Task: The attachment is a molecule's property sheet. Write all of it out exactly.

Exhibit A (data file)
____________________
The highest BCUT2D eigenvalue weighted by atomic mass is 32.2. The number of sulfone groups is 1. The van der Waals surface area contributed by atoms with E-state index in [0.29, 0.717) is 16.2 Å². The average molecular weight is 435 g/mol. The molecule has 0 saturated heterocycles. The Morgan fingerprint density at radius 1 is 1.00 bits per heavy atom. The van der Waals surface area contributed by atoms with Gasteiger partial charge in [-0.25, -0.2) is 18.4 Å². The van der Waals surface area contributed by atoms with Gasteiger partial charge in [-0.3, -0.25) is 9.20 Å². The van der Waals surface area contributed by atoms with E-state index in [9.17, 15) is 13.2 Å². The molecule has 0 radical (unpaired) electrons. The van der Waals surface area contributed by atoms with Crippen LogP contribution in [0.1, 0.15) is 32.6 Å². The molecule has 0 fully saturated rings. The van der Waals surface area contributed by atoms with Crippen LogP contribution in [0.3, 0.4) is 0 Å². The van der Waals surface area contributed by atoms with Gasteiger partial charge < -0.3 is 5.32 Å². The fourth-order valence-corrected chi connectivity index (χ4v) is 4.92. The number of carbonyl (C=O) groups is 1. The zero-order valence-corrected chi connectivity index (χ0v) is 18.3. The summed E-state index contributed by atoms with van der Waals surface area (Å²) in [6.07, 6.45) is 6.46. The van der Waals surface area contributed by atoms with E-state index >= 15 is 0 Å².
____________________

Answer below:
The highest BCUT2D eigenvalue weighted by atomic mass is 32.2. The number of sulfone groups is 1. The van der Waals surface area contributed by atoms with E-state index in [0.29, 0.717) is 16.2 Å². The average molecular weight is 435 g/mol. The molecule has 0 saturated heterocycles. The Morgan fingerprint density at radius 1 is 1.00 bits per heavy atom. The van der Waals surface area contributed by atoms with Gasteiger partial charge in [-0.25, -0.2) is 18.4 Å². The van der Waals surface area contributed by atoms with Gasteiger partial charge in [-0.3, -0.25) is 9.20 Å². The van der Waals surface area contributed by atoms with E-state index in [9.17, 15) is 13.2 Å². The molecule has 0 radical (unpaired) electrons. The van der Waals surface area contributed by atoms with Crippen LogP contribution in [0.1, 0.15) is 32.6 Å². The molecule has 0 fully saturated rings. The van der Waals surface area contributed by atoms with Crippen LogP contribution in [0.3, 0.4) is 0 Å². The van der Waals surface area contributed by atoms with Gasteiger partial charge < -0.3 is 5.32 Å². The fourth-order valence-corrected chi connectivity index (χ4v) is 4.92. The number of carbonyl (C=O) groups is 1. The zero-order valence-corrected chi connectivity index (χ0v) is 18.3. The summed E-state index contributed by atoms with van der Waals surface area (Å²) in [6.07, 6.45) is 6.46. The van der Waals surface area contributed by atoms with E-state index >= 15 is 0 Å².